The government’s calculation was that further debate, or another referendum, would torpedo the entire process. Nonetheless, with presidential and parliamentary elections next year, Santos’s strategy could not be said to have categorically secured peace; but it has bought time.

A report published in January by the International Crisis Group, a non-profit NGO specialising in conflict research, underlines the importance of a swift, effective implementation of the peace deal – in areas such as rural development programmes, coca crop substitution, decommissioning and reintegration of fighters – and highlights the dangers of an opposition leader entering power.

Restrepo agrees that, although he does not envisage a return to open conflict between the government and the Farc, the great threat is swapping an administration favourable to the agreement for one implacably opposed: “They can repeal the agreements – it would be difficult, but definitely they can do so. In my view that’s the high risk that the agreements face.”

Farc camp 11: French-born guerrilla Natalie Mistral, who is media officer for the 57th Front, with commander Pablo Atrato, who is also her partner. Photograph: Julieta Aponte
Farc camp 11: French-born guerrilla Natalie Mistral, who is media officer for the 57th Front, with commander Pablo Atrato, who is also her partner. Photograph: Julieta Aponte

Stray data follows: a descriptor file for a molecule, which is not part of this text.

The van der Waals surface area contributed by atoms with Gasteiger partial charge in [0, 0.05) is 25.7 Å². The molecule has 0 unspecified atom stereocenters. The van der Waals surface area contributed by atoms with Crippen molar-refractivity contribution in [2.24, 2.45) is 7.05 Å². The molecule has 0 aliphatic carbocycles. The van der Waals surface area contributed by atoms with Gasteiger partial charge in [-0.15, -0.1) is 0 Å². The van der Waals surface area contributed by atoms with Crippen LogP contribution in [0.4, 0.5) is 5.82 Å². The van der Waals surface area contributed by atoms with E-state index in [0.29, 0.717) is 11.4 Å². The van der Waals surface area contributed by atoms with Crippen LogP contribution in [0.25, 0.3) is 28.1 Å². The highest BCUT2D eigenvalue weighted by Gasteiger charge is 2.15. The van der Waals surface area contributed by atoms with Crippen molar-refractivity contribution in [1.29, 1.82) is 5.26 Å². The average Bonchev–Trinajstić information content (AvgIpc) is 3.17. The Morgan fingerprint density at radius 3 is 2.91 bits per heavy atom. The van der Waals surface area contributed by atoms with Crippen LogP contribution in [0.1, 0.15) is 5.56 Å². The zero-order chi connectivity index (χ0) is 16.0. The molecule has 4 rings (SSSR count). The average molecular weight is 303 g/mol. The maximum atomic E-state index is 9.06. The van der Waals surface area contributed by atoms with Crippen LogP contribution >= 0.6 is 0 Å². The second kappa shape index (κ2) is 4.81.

The other great challenge is rooted in Colombia’s deeply unequal and peculiarly polarised society, which is partly due to the decentralising effect of the country’s mountain-and-jungle topography. Citizens of Bogotá can fly to Miami in less than half the time it takes to reach many of the country’s more far-flung and poorly developed regions by plane, boat and pick-up truck.

These are the regions that have been in the eye of the storm in Colombia for more than 50 years – territories long forgotten by the capital, lacking basic infrastructure and an institutional state presence, and now abandoned by disarming guerrillas. In these areas people fear that, as one armed group leaves, another will soon arrive to take its place. In some places that has already happened.

New killings

The car winds in the direction of the Peace Community of San José de Apartadó, located high along a country road a few miles from the city of Apartadó, in the Urabá region of Antioquia. Few regions in Colombia have been in the firing line as much as Urabá, which has witnessed many massacres as well as being a hub of paramilitary expansion in the 1990s.

Urabá is resource rich, the home of Colombia’s banana trade, and its border with Panama and its Caribbean coastline put it at the heart of the narco-trafficking industry. The missing link in the Pan-American Highway, know as the Darién Gap, is located here, existing as a peculiar tribute to the harsh terrain of the region’s more remote areas.

In late March, the Peace Community of San José de Apartadó marked 20 years since it was founded as a collective response to the killings and forced displacements in the region. Its aims as a neutral and peaceful community, made up of 10 scattered villages, have not kept it safe, however. Since its founding, more than 300 members have been killed or forcibly displaced from their homes, according to Amnesty International, including two emblematic massacres carried out by paramilitaries in 2000 and 2005 in which 14 people were killed.